Very Late Stent Thrombosis in a Patient Presenting with Acute Carbon Monoxide Poisoning
Department of Cardiology, Ankara Research and Training Hospital, Ankara, Turkey
Department of Cardiology, Abant İzzet Baysal University İzzet Baysal Research and Training Hospital, Bolu, Turkey
JEMCR 2017; 8: 37-39
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Key Words: Carbon monoxide poisoning, anterior wall myocardial infarction, drug-eluting stent
Introduction: Carbon monoxide (CO), which is commonly referred to as the silent killer, can cause deleterious and unwanted cardiac effects. Some of these are arrhythmias, acute myocardial infarction (AMI), cardiogenic shock, heart failure, and pulmonary edema.
Case Report: A 50-year-old man, complaining of dyspnea and chest pain, presented to the emergency room approximately half an hour after exposure to fire smoke. He had a history of anterior myocardial infarction 3 years previously and had been treated with a tacrolimus-eluting stent at that time. On admission, electrocardiography showed ST segment elevation in the leads D1, aVL, and V1–3, and ST segment depression in the reciprocal leads. The patient was transferred to the cardiac catheterization laboratory, and coronary angiography revealed stent thrombosis in the proximal part of the left anterior descending artery, causing 100% occlusion. The patient underwent successful balloon angioplasty and stenting. For the treatment of acute CO poisoning, he was administered oxygen. The patient’s condition continued to be stable, and he was discharged from the coronary intensive care unit.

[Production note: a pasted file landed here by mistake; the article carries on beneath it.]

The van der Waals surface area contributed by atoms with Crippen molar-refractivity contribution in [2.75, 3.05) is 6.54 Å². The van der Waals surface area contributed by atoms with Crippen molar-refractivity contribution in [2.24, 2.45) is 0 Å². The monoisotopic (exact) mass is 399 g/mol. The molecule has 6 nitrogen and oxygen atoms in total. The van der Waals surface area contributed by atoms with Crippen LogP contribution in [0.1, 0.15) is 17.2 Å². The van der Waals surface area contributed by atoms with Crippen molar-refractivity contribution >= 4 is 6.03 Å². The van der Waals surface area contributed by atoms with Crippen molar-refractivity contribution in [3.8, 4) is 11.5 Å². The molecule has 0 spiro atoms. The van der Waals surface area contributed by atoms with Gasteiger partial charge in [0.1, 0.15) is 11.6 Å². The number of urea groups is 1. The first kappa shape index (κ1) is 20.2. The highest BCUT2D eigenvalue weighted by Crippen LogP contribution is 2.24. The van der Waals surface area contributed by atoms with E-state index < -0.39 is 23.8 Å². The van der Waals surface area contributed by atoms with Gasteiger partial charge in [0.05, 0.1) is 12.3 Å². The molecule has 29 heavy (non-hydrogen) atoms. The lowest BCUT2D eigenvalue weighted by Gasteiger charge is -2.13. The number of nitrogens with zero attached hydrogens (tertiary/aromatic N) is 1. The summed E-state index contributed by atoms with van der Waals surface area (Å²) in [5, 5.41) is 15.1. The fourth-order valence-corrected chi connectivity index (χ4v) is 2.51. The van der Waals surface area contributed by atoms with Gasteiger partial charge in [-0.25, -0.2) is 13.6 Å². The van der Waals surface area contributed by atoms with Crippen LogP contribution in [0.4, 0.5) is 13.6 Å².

Conclusion: Patients who have undergone coronary stenting, particularly those in whom drug-eluting stents have been implanted, should be carefully investigated for AMI, stent thrombosis, or any other cardiac complications in the emergency room after CO poisoning.